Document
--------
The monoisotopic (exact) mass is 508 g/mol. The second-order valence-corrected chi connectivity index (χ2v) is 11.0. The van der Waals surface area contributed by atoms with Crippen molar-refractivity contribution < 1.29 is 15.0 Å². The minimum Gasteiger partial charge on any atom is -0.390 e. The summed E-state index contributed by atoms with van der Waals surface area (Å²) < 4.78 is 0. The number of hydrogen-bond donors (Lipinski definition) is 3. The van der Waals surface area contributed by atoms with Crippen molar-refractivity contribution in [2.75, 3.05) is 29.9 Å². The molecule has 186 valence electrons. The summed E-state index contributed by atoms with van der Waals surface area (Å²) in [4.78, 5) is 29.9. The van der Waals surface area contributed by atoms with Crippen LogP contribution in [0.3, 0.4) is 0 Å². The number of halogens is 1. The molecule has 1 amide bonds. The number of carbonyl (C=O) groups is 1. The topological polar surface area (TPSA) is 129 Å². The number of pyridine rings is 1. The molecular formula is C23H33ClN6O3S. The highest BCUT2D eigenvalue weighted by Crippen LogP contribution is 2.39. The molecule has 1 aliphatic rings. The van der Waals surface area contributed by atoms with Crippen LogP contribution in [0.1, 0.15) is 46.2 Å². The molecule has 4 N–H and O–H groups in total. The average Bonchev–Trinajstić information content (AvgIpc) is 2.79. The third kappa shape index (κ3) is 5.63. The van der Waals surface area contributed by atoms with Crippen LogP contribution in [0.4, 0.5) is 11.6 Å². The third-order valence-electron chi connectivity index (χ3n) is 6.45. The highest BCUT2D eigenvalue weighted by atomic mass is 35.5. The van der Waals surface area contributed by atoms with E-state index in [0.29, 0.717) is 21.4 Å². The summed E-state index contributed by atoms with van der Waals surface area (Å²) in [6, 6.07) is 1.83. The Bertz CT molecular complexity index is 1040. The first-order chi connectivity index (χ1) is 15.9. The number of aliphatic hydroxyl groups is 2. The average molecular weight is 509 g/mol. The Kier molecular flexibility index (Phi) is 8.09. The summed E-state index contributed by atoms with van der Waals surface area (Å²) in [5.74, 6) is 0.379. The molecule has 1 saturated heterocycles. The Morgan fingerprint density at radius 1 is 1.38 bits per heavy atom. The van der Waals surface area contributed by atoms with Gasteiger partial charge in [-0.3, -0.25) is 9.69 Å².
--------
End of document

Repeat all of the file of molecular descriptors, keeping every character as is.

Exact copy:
The monoisotopic (exact) mass is 508 g/mol. The second-order valence-corrected chi connectivity index (χ2v) is 11.0. The van der Waals surface area contributed by atoms with Crippen molar-refractivity contribution < 1.29 is 15.0 Å². The minimum Gasteiger partial charge on any atom is -0.390 e. The summed E-state index contributed by atoms with van der Waals surface area (Å²) < 4.78 is 0. The number of hydrogen-bond donors (Lipinski definition) is 3. The van der Waals surface area contributed by atoms with Crippen molar-refractivity contribution in [2.75, 3.05) is 29.9 Å². The molecule has 186 valence electrons. The summed E-state index contributed by atoms with van der Waals surface area (Å²) in [4.78, 5) is 29.9. The van der Waals surface area contributed by atoms with Crippen LogP contribution in [0.3, 0.4) is 0 Å². The number of halogens is 1. The molecule has 1 amide bonds. The number of carbonyl (C=O) groups is 1. The topological polar surface area (TPSA) is 129 Å². The number of pyridine rings is 1. The molecular formula is C23H33ClN6O3S. The highest BCUT2D eigenvalue weighted by Crippen LogP contribution is 2.39. The molecule has 1 aliphatic rings. The van der Waals surface area contributed by atoms with Crippen LogP contribution in [0.1, 0.15) is 46.2 Å². The molecule has 4 N–H and O–H groups in total. The average Bonchev–Trinajstić information content (AvgIpc) is 2.79. The third kappa shape index (κ3) is 5.63. The van der Waals surface area contributed by atoms with Crippen LogP contribution in [0.4, 0.5) is 11.6 Å². The third-order valence-electron chi connectivity index (χ3n) is 6.45. The highest BCUT2D eigenvalue weighted by atomic mass is 35.5. The van der Waals surface area contributed by atoms with E-state index in [0.29, 0.717) is 21.4 Å². The summed E-state index contributed by atoms with van der Waals surface area (Å²) in [6, 6.07) is 1.83. The Bertz CT molecular complexity index is 1040. The first-order chi connectivity index (χ1) is 15.9. The number of aliphatic hydroxyl groups is 2. The average molecular weight is 509 g/mol. The Kier molecular flexibility index (Phi) is 8.09. The summed E-state index contributed by atoms with van der Waals surface area (Å²) in [5.74, 6) is 0.379. The molecule has 1 saturated heterocycles. The Morgan fingerprint density at radius 1 is 1.38 bits per heavy atom. The van der Waals surface area contributed by atoms with Gasteiger partial charge in [-0.3, -0.25) is 9.69 Å².